Next, we hiked a portion of the Bisse du Tsittoret trail along an irrigation canal (called a bisse) built centuries ago.

What a sensory-stimulating hike on a sunny day! The smell of the firs, the trickle of water in the bisse, cow bells at a distance.

We wandered through forests, meadows, cow pastures, and ultimately to the Tieche Valley waterfall.

And, on the horizon was an unforgettable view of the Imperial Crown mountain range.

The Imperial Crown is formed by spectacular peaks: the Weisshorn (14,780 feet), the Zinalrothorn (13,848 ft.), the Obergabelhorn (13,330 ft.), the Cervin (14,688 ft.) and the Dent Blanche (14,297 ft.).

Laurel Kallenbach, freelance writer and editor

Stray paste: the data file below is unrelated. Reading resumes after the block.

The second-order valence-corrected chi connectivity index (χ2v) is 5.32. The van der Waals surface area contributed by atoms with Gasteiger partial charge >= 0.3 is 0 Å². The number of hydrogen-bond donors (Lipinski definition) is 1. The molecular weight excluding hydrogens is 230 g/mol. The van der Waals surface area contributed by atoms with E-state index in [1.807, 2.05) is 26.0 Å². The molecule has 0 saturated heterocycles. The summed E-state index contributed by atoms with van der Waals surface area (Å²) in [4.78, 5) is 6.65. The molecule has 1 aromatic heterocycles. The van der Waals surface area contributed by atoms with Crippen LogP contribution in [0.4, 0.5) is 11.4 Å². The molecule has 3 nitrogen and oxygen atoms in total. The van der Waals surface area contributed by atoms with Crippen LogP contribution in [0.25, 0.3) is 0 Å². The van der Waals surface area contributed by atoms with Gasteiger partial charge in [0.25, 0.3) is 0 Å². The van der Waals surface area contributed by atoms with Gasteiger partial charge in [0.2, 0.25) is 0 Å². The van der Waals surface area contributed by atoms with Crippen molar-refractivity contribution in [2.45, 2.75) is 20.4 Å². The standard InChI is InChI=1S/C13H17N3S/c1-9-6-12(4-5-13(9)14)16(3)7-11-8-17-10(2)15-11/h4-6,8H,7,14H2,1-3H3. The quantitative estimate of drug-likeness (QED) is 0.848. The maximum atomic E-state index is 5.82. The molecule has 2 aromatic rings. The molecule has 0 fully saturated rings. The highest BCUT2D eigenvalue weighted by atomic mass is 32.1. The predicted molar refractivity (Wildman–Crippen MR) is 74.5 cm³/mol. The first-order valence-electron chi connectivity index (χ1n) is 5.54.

For more information, visit Switzerland Tourism.

P.S. Share with the group the most scenic restaurant you’ve ever eaten in by leaving a comment (click on “Comments” below).

A view of the Imperial Crown mountains from the "bisse" trail.

Swiss Farmer Grows Organic Herbs for Ricola

Another beautiful day in the Valais canton (like a state) of Switzerland—another glorious farm. This time it’s the herb farm of Maurice and Marie-Christine Masserey in the Venthône area.

Rows of sage growing at the Masserey farm in the Valais, Switzerland

Operated organically, without pesticides or herbicides) the alpine herb farm is located amid spectacular views. (Can it be possible that all Swiss farms are so picturesque?)

Friendly farm animals!

There, farmer Maurice, who’s fluent in English, will walk you through fields of sage, orange mint, peppermint, elderberry, lavender, thyme, verbena, rosemary and more.

He’ll explain their use in several Swiss products, especially Ricola, the famous maker of cough drops, candies and pastilles that are sold globally.